The combination of fludarabine, cytarabine, idarubicin and G-CSF and venetoclax produces durable responses and has an acceptable safety profile in patients with newly diagnosed acute myeloid leukemia.
The combination of fludarabine, cytarabine, idarubicin and G-CSF (FLAG-IDA) and venetoclax (Venclexta) produces durable responses and has an acceptable safety profile in patients with newly diagnosed acute myeloid leukemia (AML), according to recent research presented at the Society of Hematologic Oncology 2021 Annual Meeting.
Eighty-five percent of newly diagnosed AML patients experience complete remission (CR) after FLAG-IDA induction. However, anywhere between 30-40% will experience relapse. The addition of the BCL-2 inhibitor venetoclax may help to improve long-term outcomes in this patient population.
The results are based on the phase 2 portion of a phase 1b/2 study (NCT03214562) looking at this combination in patients with both newly diagnosed and relapsed/refractory AML. This analysis comes from the newly diagnosed cohort. The study overall has an estimated enrollment of 116 participants. Primary end points include overall response rate (ORR) up to 6 years, CR rate, hematologic response, duration of response (DoR), event-free survival (EFS), overall survival (OS), anti-tumor activity, pharmacodynamic markers, drug exposure levels, and overall incidents and severity of all adverse events (AEs). The secondary end point is morphologic leukemia-free state.
The newly diagnosed cohort included 38 patients. The median age was 44 years (range, 20-65). 35 patients were included in the analysis presented. The ORR was 94% with a CR rate of 69%. The median DoR was 18.4 months with no 30- or 60-day mortality. Molecular residual disease (MRD) negativity was seen in more than 90% of patients who achieved a CR.
Sixty-six percent of patients (n = 27) bridged to hematopoetic allogeneic stem cell transplantation (HSCT) at the time of analysis. At the median follow-up of 16 months (range, 15-23), median OS has yet to be reached in those who underwent HSCT. The median EFS had also not been reached by data cutoff. The 12-month EFS was 73% and the 24 month-EFS was 60%. The median OS at 12 months was 95% and the 24-month OS was 82%. At a median follow-up of 7.4 months, for patients who did not undergo HSCT, the 12-month EFS was 93%. The 24-month EFS was not available for this group. The 12- and 24-month OS was 100%.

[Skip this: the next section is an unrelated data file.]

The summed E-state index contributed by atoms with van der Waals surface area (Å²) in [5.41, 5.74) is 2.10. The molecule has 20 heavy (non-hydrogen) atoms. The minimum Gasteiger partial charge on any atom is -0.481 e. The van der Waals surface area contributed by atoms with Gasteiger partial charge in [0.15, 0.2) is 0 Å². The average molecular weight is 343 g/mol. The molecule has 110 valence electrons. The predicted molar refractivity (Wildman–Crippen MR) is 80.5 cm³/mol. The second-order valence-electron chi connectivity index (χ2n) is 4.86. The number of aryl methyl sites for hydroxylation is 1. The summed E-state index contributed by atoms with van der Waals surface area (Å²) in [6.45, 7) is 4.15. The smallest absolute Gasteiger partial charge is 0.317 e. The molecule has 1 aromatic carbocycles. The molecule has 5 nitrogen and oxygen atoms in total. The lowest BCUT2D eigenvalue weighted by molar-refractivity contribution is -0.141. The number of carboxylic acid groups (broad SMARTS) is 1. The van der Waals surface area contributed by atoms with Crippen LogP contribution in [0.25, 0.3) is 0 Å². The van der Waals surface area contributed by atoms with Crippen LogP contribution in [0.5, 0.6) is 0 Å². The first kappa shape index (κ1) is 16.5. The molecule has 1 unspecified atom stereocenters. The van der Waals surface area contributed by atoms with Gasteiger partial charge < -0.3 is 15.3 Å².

For patients who underwent HSCT, the median OS was not reached compared to 24 months in those who did not undergo transplant. The median EFS was not reached for either group.
“Survival is quite favorable, regardless of whether or not patients transition to transplant, though it is worth noting that the follow up for patients not proceeding to transplant is short with a median follow up of only 7.4 months,” said lead study author and presenter Curtis Lachowiez, MD, a hematology and medical oncology fellow at the University of Texas MD Anderson Cancer Center.
TP53 mutations were associated with worse EFS and OS. The combination was effective across a variety of molecular subgroups, including NPM1, KMT2A, RUNX1, IDH2, and TP53. However, patients in these subgroups were at an increased risk of relapse. The emergence of a TP53 mutation was more common at relapse than other mutations.
“So, 67%, or 6 out of 9 patients that have relapsed, had p53 mutations. And it is worth noting 1 of the patients who has relapsed without a p53 mutation, harbored an inversion 3 mutation” Lachoweiz said.
Infectious AEs tended to be the most common associated with the regimen. AEs included febrile neutropenia (34%), pneumonia (28%), cellulitis (16%), and bacteremia (16%).
“We see that FLAG-IDA with venetoclax in newly diagnosed AML is associated with a high composite CR rate and de novo in secondary and therapy related AML and MRD negativity is attained in over 90% of patients who achieve the composite CR,” said Lachoweiz. “FLAG-IDA with venetoclax is associated with an acceptable safety profile with infectious complications being most common and resulted in a high rate of transition to allogeneic transplantation to date.”